In October 2018, Canada legalized adult-use recreational cannabis across the country. This was an exciting decision for many people who relied on the substance for its medicinal benefits and/or enjoyed using it recreationally.
In 2019, the percentage of Canadians who used cannabis grew from 14% to 17%.1As a growing number of people use this substance, it’s important to understand how life insurance providers treat those who use cannabis. As the cannabis landscape changes due to legalization, there are some changes to how life insurance providers are underwriting policies for cannabis users. Discover how you can continue to protect your loved ones financially even if you use cannabis.
What is Cannabis?
Derived from plants, cannabis is a psychoactive drug often used for its therapeutic benefits. It can be consumed in many ways and comes in a variety of forms such as dried flower, edibles, oils, and more.
Life Insurance and Cannabis
Since cannabis legalization, many life insurance providers have changed their underwriting practices to be inclusive of cannabis users.
However, it’s important to do your homework since every life insurance provider constitutes a “smoker” differently based on their underwriting guidelines. Depending on certain factors, some cannabis users may be considered low risk while others may be high-risk, thus affecting how much their premiums will be.
Research on the long-term health effects of cannabis-use aren’t conclusive. This contrasts with smoking tobacco which has strong links to negative health outcomes.
Prior to legalization, many life insurance providers classified cannabis users and tobacco users indistinguishably as “smokers.” This classification may have caused premiums to be high for both groups.
After legalization, many life insurance providers have taken a more liberal stance on cannabis. Depending on several factors, they may not treat cannabis users as “smokers” anymore. Although, in order to be considered cannabis, the products being used must not contain tobacco or nicotine.
This has led to lower premiums for light to moderate cannabis users who are classified as “non-smokers.” Yet, it’s important to know that for those that engage in high cannabis usage, “smoker rates” can apply or be fully declined for coverage in conjunction with other health conditions.
Factors That May Affect How Life Insurance Providers Treat Cannabis Users
Life insurance providers may classify a customer’s cannabis use based on these factors:
Cannabis comes in a variety of forms which can be smoked, sipped, or chewed. Therefore, life insurance providers may underwrite policies based on the ways in which a person uses cannabis. For instance, some life insurance providers may consider the use of edibles or cannabis oils as habits of “non-smokers” while others may consider those forms as part of using cannabis.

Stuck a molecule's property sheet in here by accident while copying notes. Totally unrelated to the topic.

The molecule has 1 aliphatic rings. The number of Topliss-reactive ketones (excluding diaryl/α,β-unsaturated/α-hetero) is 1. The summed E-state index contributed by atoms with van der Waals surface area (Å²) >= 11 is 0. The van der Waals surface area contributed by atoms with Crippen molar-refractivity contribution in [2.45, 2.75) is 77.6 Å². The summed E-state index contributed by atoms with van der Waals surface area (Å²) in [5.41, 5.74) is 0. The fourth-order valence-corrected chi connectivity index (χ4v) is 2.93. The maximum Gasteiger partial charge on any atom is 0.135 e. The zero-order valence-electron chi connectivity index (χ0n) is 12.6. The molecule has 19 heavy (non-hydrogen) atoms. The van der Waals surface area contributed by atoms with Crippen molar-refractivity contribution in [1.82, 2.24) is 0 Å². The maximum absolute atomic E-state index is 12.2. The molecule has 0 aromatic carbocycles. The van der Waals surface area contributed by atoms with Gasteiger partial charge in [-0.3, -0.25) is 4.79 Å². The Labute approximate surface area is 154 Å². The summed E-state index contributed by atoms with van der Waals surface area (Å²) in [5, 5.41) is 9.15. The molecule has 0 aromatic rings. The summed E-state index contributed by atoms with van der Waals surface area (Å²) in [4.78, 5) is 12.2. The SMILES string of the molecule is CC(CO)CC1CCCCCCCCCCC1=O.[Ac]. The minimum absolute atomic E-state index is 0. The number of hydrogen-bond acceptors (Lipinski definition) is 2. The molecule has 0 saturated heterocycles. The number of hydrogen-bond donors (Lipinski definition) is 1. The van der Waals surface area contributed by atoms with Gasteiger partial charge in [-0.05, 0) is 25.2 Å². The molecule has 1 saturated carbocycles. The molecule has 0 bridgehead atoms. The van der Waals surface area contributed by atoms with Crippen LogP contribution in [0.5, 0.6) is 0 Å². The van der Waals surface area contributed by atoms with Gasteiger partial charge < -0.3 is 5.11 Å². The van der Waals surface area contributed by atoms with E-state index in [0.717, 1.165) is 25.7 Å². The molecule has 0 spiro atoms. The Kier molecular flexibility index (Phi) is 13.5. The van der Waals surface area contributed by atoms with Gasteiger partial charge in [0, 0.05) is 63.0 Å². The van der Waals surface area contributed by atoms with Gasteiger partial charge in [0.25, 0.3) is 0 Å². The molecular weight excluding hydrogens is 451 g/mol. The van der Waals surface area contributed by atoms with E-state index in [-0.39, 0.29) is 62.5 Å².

Often life insurance providers want to know how many times a person uses cannabis per week. Considered as part of this frequency is the amount of times you smoked, sipped or chewed on the substance.
For some life insurance providers, cannabis use between two to four times per week is considered “non-smoker” behaviour, which may result in lower premiums. In contrast, any frequency beyond this, can designate you a “smoker”, a label that may come with a higher premium.
The amount of the substance used during each session may be considered by some life insurance providers. Although, few insurers stipulate how the amount used per sitting affects premiums.
Depending on the life insurance provider, if you have a history of cannabis use this can affect your ratings and therefore your eligibility to qualify for affordable life insurance. The history of cannabis use will be considered as it relates to the overall health of the insured life.
Factors Considered in Combination and Relation to Cannabis Use
Several other factors may be considered by life insurance providers in relation to cannabis use. Overall lifestyle, mental health history (i.e. depression), occupation, and other conditions are weighed into co-morbidity. For instance, lung disease and other lung conditions may be relevant for frequent cannabis use when smoking.
Medical Cannabis versus Recreational Cannabis
Are medical cannabis users treated differently from recreational cannabis users? For medicinal use, life insurance providers will consider which medicinal products are being used and which condition is it being used to treat. This is then factored into underwriting a policy.
Recreational users of cannabis can expect their life insurance policy to be determined by the frequency of consumption and health conditions which may be weighed more greatly in conjunction with cannabis use.
Life Insurance Options
When applying for life insurance, it’s important to disclose any history of cannabis use or regular activity of cannabis use. If responses aren’t completely truthful, you risk your loved ones not receiving the death benefit at the time of the claim. For instance, if a life insurance provider discovers undisclosed cannabis usage in doctors’ notes or medical history, this could jeopardize the claim.
Traditional life insurance
The traditional life insurance application process involves medical tests and exams. To test cannabis use, a life insurance provider will rely on urine and blood tests. This lengthy process may take weeks or even months for the person to be issued a policy.
No medical life insurance
No medical life insurance involves some health-related questions, some of which may include your experience with cannabis products. There are no medical exams or tests (no drawing of fluids). The application process is straightforward, and your policy can be issued in just a few days.
Canada Protection Plan offers No Medical and Simplified Issue Life Insurance, a life insurance option that can provide coverage to those who have previously used or continue to use cannabis.